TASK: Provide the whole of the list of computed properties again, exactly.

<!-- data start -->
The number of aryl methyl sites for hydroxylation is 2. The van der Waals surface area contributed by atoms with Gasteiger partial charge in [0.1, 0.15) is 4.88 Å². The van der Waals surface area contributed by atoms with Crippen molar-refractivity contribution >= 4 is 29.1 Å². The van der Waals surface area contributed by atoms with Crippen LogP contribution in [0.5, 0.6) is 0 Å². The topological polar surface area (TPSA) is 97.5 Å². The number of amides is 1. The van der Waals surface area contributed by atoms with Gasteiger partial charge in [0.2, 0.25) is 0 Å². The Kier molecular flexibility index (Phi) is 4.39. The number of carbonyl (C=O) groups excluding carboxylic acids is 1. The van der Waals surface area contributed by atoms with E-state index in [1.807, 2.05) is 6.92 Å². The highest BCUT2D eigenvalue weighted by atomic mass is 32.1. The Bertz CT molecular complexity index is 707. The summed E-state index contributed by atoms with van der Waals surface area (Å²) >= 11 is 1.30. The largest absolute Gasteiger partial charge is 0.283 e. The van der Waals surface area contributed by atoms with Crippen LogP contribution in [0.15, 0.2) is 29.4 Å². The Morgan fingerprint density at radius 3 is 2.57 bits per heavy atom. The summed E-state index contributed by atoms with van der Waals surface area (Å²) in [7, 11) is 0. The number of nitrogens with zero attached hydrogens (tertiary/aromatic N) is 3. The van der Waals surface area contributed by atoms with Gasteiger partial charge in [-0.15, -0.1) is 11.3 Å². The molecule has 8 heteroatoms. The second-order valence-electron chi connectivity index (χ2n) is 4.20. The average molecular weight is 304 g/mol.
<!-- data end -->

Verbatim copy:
The number of aryl methyl sites for hydroxylation is 2. The van der Waals surface area contributed by atoms with Gasteiger partial charge in [0.1, 0.15) is 4.88 Å². The van der Waals surface area contributed by atoms with Crippen molar-refractivity contribution >= 4 is 29.1 Å². The van der Waals surface area contributed by atoms with Crippen LogP contribution in [0.5, 0.6) is 0 Å². The topological polar surface area (TPSA) is 97.5 Å². The number of amides is 1. The van der Waals surface area contributed by atoms with Gasteiger partial charge in [0.2, 0.25) is 0 Å². The Kier molecular flexibility index (Phi) is 4.39. The number of carbonyl (C=O) groups excluding carboxylic acids is 1. The van der Waals surface area contributed by atoms with E-state index in [1.807, 2.05) is 6.92 Å². The highest BCUT2D eigenvalue weighted by atomic mass is 32.1. The Bertz CT molecular complexity index is 707. The summed E-state index contributed by atoms with van der Waals surface area (Å²) >= 11 is 1.30. The largest absolute Gasteiger partial charge is 0.283 e. The van der Waals surface area contributed by atoms with Crippen LogP contribution in [0.15, 0.2) is 29.4 Å². The Morgan fingerprint density at radius 3 is 2.57 bits per heavy atom. The summed E-state index contributed by atoms with van der Waals surface area (Å²) in [7, 11) is 0. The number of nitrogens with zero attached hydrogens (tertiary/aromatic N) is 3. The van der Waals surface area contributed by atoms with Gasteiger partial charge in [-0.15, -0.1) is 11.3 Å². The molecule has 8 heteroatoms. The second-order valence-electron chi connectivity index (χ2n) is 4.20. The average molecular weight is 304 g/mol.